As I mentioned for hydrogen, Norway wants to develop a value chain for hydrogen produced with low or no emissions. In this respect, CCS can play a crucial role for developing “blue hydrogen” projects, based on natural gas. But our fantastic renewable resources can also lay the foundations for “green” hydrogen. Not the least in the longer run, with an increasing offshore wind capacity.

Continuing to seabed minerals.

Not long ago, the Norwegian Parliament gave its green light for a stepwise and responsible development for mineral activities on the Norwegian Continental Shelf.

The geopolitical development underlines the importance of securing the supply of important minerals and metals from multiple sources, and from countries with stable and democratic governance, with proper rights and safety for workers.

So, we are adopting a stepwise, knowledge-based approach where environmental considerations are heavily weighed.

These are indeed exiting times for our offshore industry, and I expect vast opportunities for technology transfer to deep sea minerals activities from other marine industries.  

I must stress however, that an opening initially means that industrial players can be awarded licenses to map and search for minerals in a limited area, not to extract.

Approval of exploitation will only be granted if it can be documented that it can be done in a sustainable and responsible manner.


And finally, the renewable sector.

Historically, as I have said, the main driving force for the industrialization of this country. Today and forward - a key to employment, industrial opportunities, and reduced emissions.

The government's goal is that we should have ample access to clean and affordable energy throughout the country, and that there should not be large and long-lasting price differences between different parts of the country.

Short term measures mitigating the effects of high electricity prices are already in place, such as subsidies for households and making it easier for businesses to enter into fixed price agreements.

However, in the long term, the only thing that works is more renewable power, more grid and more energy efficiency.

This year we will continue our increased efforts.

First, to make better use of the existing grid and to build a new grid to reduce the bottlenecks in the current power system.

Second, to facilitate the long-term development of profitable solar, hydro and wind power.

When it comes to onshore wind, Norway's wind resources are among the best in Europe, and onshore wind power is currently the technology with the lowest average development cost and can be established faster than some other technologies.

I am very pleased we have resumed the licensing process for wind power after it had been put on hold since 2019.

We are learning from the previous government's mistakes and will do this in a different way, especially listening to local interest.

On offshore wind, our ambitions are clear. Our aim is to award areas that has potential for 30 gigawatts offshore wind by 2040.

And we are making good progress. We recently announced that five developers have been pre-qualified to participate in the auction for Sørlige Nordsjø II. This is an important milestone in realizing the government’s ambition for offshore wind and I look forward to the auction that will take place in March.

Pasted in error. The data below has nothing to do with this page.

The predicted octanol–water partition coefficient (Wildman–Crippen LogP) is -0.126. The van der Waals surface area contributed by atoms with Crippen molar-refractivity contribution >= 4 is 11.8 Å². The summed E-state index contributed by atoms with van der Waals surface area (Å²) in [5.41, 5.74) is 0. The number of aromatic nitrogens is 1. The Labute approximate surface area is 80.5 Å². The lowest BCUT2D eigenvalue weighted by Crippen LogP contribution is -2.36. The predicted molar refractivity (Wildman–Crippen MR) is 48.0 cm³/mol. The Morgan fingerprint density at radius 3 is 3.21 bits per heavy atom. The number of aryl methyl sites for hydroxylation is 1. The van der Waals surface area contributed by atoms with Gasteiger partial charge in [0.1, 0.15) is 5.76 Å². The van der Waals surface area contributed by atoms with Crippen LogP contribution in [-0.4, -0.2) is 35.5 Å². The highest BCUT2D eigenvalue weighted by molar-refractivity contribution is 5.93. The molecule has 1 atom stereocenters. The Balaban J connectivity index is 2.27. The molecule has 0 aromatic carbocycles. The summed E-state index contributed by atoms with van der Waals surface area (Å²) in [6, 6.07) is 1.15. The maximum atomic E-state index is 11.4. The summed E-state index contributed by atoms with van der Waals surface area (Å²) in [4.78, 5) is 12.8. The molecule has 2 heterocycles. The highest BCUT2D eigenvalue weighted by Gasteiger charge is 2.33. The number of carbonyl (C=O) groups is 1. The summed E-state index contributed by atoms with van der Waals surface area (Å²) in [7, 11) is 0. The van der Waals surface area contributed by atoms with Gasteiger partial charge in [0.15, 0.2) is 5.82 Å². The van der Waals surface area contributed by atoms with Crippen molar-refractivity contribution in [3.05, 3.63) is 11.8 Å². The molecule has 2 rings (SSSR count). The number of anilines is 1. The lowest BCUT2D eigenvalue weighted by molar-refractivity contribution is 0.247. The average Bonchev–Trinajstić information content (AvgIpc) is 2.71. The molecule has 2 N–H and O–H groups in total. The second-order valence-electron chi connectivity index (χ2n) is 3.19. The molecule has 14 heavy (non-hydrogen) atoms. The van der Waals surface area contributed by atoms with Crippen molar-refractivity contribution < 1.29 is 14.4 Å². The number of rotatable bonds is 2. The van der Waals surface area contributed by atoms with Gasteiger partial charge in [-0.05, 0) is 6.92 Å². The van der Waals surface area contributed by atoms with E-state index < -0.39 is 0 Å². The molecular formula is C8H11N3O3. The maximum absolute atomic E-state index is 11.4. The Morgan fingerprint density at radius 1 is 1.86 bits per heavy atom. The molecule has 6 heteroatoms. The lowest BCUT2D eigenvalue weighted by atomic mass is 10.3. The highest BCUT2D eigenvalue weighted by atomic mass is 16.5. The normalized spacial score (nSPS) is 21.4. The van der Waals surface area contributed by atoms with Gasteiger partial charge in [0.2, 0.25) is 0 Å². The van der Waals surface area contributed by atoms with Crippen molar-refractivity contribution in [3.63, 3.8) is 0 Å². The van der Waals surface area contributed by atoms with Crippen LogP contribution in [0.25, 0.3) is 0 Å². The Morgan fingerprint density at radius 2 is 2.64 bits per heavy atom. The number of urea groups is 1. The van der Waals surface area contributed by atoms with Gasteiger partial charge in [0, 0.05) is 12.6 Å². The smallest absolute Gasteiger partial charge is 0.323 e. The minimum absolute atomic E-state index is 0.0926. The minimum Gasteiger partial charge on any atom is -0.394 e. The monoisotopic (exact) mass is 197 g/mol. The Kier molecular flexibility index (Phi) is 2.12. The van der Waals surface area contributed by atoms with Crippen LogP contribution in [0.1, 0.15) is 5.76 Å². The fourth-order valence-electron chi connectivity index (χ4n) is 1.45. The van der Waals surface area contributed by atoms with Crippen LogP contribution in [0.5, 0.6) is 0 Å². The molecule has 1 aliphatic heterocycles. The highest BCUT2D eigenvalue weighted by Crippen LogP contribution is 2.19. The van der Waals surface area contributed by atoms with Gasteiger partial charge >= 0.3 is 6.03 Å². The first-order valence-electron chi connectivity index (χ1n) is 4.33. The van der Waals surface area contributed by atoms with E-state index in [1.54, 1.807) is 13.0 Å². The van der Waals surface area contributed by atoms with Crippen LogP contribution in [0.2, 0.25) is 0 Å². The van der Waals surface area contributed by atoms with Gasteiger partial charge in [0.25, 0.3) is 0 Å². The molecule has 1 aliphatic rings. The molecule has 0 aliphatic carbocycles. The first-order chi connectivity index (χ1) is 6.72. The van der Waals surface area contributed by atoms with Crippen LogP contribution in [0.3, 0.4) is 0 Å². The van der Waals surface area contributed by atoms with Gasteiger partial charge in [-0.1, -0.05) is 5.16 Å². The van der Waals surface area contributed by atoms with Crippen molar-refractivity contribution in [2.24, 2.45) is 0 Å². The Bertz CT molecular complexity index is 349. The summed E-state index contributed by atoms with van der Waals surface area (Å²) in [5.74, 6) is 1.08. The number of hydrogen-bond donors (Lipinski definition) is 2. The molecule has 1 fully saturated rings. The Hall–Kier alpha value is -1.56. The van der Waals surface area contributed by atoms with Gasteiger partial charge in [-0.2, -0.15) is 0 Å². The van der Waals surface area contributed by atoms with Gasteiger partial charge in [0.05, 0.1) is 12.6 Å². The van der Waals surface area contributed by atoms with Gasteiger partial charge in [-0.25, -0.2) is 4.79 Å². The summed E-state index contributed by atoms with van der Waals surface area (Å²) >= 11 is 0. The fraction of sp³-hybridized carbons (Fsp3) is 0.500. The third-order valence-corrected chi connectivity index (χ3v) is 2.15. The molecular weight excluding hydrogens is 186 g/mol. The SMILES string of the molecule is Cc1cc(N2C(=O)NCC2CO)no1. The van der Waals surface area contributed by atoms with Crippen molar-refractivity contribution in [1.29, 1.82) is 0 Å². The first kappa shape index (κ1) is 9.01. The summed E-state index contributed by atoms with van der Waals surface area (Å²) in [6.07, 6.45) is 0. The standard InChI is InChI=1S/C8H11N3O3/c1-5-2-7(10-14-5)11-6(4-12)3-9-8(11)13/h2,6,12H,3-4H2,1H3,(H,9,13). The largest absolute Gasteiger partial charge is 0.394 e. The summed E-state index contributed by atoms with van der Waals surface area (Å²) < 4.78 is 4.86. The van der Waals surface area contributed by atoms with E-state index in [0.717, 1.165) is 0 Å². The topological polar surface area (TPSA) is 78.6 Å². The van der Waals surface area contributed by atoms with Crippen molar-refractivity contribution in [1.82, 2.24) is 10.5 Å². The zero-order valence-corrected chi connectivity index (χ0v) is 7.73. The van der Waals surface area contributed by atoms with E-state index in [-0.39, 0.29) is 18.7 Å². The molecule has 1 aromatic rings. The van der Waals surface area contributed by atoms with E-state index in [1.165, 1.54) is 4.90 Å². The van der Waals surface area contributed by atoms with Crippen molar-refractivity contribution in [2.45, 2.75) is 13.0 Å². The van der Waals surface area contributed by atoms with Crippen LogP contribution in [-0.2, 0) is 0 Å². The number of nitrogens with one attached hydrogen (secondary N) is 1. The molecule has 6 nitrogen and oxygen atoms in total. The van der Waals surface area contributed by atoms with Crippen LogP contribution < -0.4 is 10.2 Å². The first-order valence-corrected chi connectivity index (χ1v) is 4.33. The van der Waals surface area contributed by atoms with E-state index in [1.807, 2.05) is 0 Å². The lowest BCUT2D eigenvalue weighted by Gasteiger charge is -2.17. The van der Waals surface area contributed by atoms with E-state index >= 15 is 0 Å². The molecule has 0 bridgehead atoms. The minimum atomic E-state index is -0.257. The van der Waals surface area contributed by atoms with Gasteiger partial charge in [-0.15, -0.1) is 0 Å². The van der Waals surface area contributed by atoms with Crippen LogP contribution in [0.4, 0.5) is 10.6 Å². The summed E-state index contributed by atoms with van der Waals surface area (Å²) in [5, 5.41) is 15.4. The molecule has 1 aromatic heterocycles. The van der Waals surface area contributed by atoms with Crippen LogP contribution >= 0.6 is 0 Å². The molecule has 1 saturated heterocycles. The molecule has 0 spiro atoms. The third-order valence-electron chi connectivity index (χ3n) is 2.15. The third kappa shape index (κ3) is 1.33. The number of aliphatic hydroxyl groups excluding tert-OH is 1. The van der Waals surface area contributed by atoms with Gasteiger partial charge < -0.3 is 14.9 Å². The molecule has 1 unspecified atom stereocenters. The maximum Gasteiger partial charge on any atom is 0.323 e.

It is, however, no secret that these are trying times for offshore wind. Rising interest rates, increasing inflation and bottle necks in the supply chain have created challenges that was hard to foresee just a year or two ago.

But we are working together with the industry and with our international partners to help find solutions.


So, dear friends.

To sum up.

The energy sector in Norway has been a driving force behind the country's economic growth, and financial institutions have played an important role in this progress – as history has taught us.

We must learn from history to be better prepared for the future.

Where we succeed with the energy transition - more energy and less emissions.

So, if anyone should ask me: Why should I invest in Norway’s energy sector, my pitch would go like this:

The return on investment is there.

The growth possibilities are enormous.

Norway’s energy sector is full of opportunities.

Investing in it, is investing in the future.

We will do our part: To strengthen what we already have, through stable and predictable investment conditions combined with a competent administration.

The Government will not lose sight of the need for energy security, both at home and abroad. We will make sure that Norway remains a reliable provider of energy to Europe.
Our petroleum sector is not only providing energy security today. It is crucial in developing the technologies for tomorrow.

This is why the Government will continue to develop the Norwegian petroleum sector, and to build on its competence to develop solutions for the future.   

And not least, the legacy from Sam Eyde and Kristian Birkeland is with us even today, developing industries, jobs and products the world need - on renewable energy.

We must succeed at cutting emissions and transition to a net zero energy system in 2050.

The knowledge and competence you represent will be instrumental.

If we are to reach our goals, we need the expertise, experience, and commitment of our energy industries, whether it’s renewables, petroleum or new technologies.

But most importantly, as we go ahead, the collaboration between private companies and the government will be crucial to navigating the evolving energy landscape and creating a sustainable future for Norway's energy sector.

Thank you for your attention!